People don’t like to hear it much less think this way, but I tend to believe it is true that we should expect life not to be particularly easy or happy or fulfilling, at least such things shouldn’t be taken as the norm. If we don’t expect ease and comfort, we prepare ourselves to really enjoy and be grateful for all the good stuff that does happen when nothing says we should have any at all.
In this week’s portion in which we are told, “be holy for the Lord your God is holy” a similar question confronts us in trying to understand what this says to us. Here we are, human beings, living our lives, doing our thing, what does it mean to have to be holy? Holiness gets associated with synagogues and prayer books and lots of prayers and things that aren’t “normal life.”
Perhaps, we would be better served as thinking of ourselves and the world as all being holy, that holiness is in fact the default setting, and that the interruptions are all the mundane and seemingly “non-holy” things we fill our day with, and not the other way around.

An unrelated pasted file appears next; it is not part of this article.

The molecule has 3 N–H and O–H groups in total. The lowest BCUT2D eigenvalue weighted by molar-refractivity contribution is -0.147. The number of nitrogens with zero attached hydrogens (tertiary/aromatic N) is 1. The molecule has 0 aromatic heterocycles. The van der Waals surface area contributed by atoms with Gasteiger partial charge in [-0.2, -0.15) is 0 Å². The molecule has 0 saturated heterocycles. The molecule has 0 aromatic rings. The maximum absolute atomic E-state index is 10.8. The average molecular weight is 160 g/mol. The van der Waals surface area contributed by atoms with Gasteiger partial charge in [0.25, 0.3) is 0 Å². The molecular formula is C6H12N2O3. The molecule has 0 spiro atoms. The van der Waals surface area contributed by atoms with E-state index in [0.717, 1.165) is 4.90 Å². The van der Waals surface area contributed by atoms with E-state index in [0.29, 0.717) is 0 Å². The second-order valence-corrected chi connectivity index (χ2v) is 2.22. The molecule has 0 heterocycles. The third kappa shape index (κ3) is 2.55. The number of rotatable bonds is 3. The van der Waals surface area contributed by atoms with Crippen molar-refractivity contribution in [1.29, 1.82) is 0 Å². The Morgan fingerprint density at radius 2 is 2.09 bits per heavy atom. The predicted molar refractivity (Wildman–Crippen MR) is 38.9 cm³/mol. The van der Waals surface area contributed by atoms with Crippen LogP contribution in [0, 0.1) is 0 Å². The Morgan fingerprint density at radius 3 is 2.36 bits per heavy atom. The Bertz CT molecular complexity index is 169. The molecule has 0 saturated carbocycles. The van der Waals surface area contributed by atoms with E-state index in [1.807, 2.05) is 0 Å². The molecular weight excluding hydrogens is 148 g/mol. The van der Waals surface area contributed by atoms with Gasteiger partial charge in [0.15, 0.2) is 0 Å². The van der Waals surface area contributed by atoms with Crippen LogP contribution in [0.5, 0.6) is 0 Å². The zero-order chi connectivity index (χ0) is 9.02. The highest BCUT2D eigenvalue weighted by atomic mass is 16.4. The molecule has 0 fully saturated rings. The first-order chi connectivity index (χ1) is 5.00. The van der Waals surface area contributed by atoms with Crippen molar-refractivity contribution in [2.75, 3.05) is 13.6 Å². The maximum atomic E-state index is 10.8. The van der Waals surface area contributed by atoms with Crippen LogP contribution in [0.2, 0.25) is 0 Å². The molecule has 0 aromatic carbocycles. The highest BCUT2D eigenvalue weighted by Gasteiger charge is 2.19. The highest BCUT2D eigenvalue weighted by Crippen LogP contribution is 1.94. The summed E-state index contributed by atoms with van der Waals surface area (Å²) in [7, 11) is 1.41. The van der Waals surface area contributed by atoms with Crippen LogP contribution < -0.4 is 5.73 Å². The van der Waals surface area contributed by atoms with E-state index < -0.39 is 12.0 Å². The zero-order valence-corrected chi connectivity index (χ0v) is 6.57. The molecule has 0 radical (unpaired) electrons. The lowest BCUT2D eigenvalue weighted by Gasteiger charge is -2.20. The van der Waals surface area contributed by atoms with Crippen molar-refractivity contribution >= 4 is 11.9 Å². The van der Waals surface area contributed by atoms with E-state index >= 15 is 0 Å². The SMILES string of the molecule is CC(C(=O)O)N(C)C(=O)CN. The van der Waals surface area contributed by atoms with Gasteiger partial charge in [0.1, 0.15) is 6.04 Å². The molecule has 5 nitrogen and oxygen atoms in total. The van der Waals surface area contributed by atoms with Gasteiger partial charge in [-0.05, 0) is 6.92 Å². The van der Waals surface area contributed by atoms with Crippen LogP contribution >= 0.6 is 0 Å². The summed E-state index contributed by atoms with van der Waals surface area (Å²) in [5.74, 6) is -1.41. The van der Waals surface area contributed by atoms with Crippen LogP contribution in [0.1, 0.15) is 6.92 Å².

What would this vantage point show us? Much like with our opening example which would teach us to appreciate the good when it comes because we may end up having a lot of bad, the “everything is holy” view would allow us to see the real human connections, the real transcendent moments, the real presence of the divine, in all moments and everything we do. Everything would become more beautiful, more meaningful, more special, more holy, in other words. Rather than trying to squeeze enough holiness to sustain us from the occasional or even frequent trip to synagogue, we could instead find it everywhere and at all times, nourishing and fortifying our souls with that which makes life alive.
“Be holy” we are told – perhaps we already are!